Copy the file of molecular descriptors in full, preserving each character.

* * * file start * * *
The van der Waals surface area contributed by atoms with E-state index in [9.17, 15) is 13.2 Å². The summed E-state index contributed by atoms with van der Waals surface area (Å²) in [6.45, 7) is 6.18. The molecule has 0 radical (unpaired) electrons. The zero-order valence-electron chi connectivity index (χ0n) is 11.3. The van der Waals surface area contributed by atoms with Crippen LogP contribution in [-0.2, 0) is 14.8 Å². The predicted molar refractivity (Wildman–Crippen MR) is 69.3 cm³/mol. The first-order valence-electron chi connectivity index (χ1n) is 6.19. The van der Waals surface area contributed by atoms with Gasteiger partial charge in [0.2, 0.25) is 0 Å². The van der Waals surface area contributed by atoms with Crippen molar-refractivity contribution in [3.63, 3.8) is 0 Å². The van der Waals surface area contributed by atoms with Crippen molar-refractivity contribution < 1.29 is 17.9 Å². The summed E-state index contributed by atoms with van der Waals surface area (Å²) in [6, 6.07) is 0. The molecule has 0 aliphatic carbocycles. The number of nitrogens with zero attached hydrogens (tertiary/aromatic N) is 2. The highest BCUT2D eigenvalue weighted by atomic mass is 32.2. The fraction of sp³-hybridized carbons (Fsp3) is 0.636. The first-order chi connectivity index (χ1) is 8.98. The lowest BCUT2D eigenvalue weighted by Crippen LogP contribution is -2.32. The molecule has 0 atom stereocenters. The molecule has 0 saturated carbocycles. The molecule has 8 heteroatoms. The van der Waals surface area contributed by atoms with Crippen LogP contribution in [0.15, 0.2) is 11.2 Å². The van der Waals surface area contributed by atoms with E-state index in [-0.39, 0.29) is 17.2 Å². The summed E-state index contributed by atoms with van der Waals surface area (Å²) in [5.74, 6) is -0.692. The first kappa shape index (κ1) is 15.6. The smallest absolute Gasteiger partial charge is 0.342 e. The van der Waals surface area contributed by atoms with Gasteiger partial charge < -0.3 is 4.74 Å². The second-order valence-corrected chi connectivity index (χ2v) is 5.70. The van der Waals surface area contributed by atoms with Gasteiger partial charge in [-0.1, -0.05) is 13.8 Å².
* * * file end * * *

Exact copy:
The van der Waals surface area contributed by atoms with E-state index in [9.17, 15) is 13.2 Å². The summed E-state index contributed by atoms with van der Waals surface area (Å²) in [6.45, 7) is 6.18. The molecule has 0 radical (unpaired) electrons. The zero-order valence-electron chi connectivity index (χ0n) is 11.3. The van der Waals surface area contributed by atoms with Crippen LogP contribution in [-0.2, 0) is 14.8 Å². The predicted molar refractivity (Wildman–Crippen MR) is 69.3 cm³/mol. The first-order valence-electron chi connectivity index (χ1n) is 6.19. The van der Waals surface area contributed by atoms with Gasteiger partial charge in [0.2, 0.25) is 0 Å². The van der Waals surface area contributed by atoms with Crippen molar-refractivity contribution in [3.63, 3.8) is 0 Å². The van der Waals surface area contributed by atoms with Crippen molar-refractivity contribution < 1.29 is 17.9 Å². The summed E-state index contributed by atoms with van der Waals surface area (Å²) in [6, 6.07) is 0. The molecule has 0 aliphatic carbocycles. The number of nitrogens with zero attached hydrogens (tertiary/aromatic N) is 2. The highest BCUT2D eigenvalue weighted by atomic mass is 32.2. The fraction of sp³-hybridized carbons (Fsp3) is 0.636. The first-order chi connectivity index (χ1) is 8.98. The lowest BCUT2D eigenvalue weighted by Crippen LogP contribution is -2.32. The molecule has 0 atom stereocenters. The molecule has 0 saturated carbocycles. The molecule has 8 heteroatoms. The van der Waals surface area contributed by atoms with Crippen LogP contribution in [0.15, 0.2) is 11.2 Å². The van der Waals surface area contributed by atoms with E-state index in [-0.39, 0.29) is 17.2 Å². The summed E-state index contributed by atoms with van der Waals surface area (Å²) in [5.74, 6) is -0.692. The first kappa shape index (κ1) is 15.6. The smallest absolute Gasteiger partial charge is 0.342 e. The van der Waals surface area contributed by atoms with Gasteiger partial charge < -0.3 is 4.74 Å². The second-order valence-corrected chi connectivity index (χ2v) is 5.70. The van der Waals surface area contributed by atoms with Gasteiger partial charge in [-0.1, -0.05) is 13.8 Å².